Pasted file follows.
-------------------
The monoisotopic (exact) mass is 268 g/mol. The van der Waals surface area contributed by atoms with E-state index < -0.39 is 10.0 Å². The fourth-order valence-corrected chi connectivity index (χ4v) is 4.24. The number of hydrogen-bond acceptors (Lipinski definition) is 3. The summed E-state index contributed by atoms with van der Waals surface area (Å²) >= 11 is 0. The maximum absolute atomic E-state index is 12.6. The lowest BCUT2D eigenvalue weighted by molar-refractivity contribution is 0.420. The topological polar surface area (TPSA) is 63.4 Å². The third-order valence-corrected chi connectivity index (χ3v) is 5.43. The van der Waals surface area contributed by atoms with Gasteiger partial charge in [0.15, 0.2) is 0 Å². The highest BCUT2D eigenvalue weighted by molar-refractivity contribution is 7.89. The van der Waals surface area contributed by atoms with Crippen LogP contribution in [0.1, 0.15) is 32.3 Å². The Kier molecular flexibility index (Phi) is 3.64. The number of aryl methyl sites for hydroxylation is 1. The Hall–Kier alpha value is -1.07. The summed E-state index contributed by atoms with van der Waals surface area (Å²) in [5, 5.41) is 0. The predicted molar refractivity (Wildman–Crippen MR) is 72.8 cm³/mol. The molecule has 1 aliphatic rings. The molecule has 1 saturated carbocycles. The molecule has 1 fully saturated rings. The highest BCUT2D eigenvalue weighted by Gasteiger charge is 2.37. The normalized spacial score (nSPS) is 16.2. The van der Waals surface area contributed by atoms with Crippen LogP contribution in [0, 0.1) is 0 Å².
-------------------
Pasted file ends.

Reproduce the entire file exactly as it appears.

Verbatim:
The monoisotopic (exact) mass is 268 g/mol. The van der Waals surface area contributed by atoms with E-state index < -0.39 is 10.0 Å². The fourth-order valence-corrected chi connectivity index (χ4v) is 4.24. The number of hydrogen-bond acceptors (Lipinski definition) is 3. The summed E-state index contributed by atoms with van der Waals surface area (Å²) >= 11 is 0. The maximum absolute atomic E-state index is 12.6. The lowest BCUT2D eigenvalue weighted by molar-refractivity contribution is 0.420. The topological polar surface area (TPSA) is 63.4 Å². The third-order valence-corrected chi connectivity index (χ3v) is 5.43. The van der Waals surface area contributed by atoms with Gasteiger partial charge in [0.15, 0.2) is 0 Å². The highest BCUT2D eigenvalue weighted by molar-refractivity contribution is 7.89. The van der Waals surface area contributed by atoms with Crippen LogP contribution in [0.1, 0.15) is 32.3 Å². The Kier molecular flexibility index (Phi) is 3.64. The number of aryl methyl sites for hydroxylation is 1. The Hall–Kier alpha value is -1.07. The summed E-state index contributed by atoms with van der Waals surface area (Å²) in [5, 5.41) is 0. The predicted molar refractivity (Wildman–Crippen MR) is 72.8 cm³/mol. The molecule has 1 aliphatic rings. The molecule has 1 saturated carbocycles. The molecule has 1 fully saturated rings. The highest BCUT2D eigenvalue weighted by Gasteiger charge is 2.37. The normalized spacial score (nSPS) is 16.2. The van der Waals surface area contributed by atoms with Crippen LogP contribution in [0, 0.1) is 0 Å².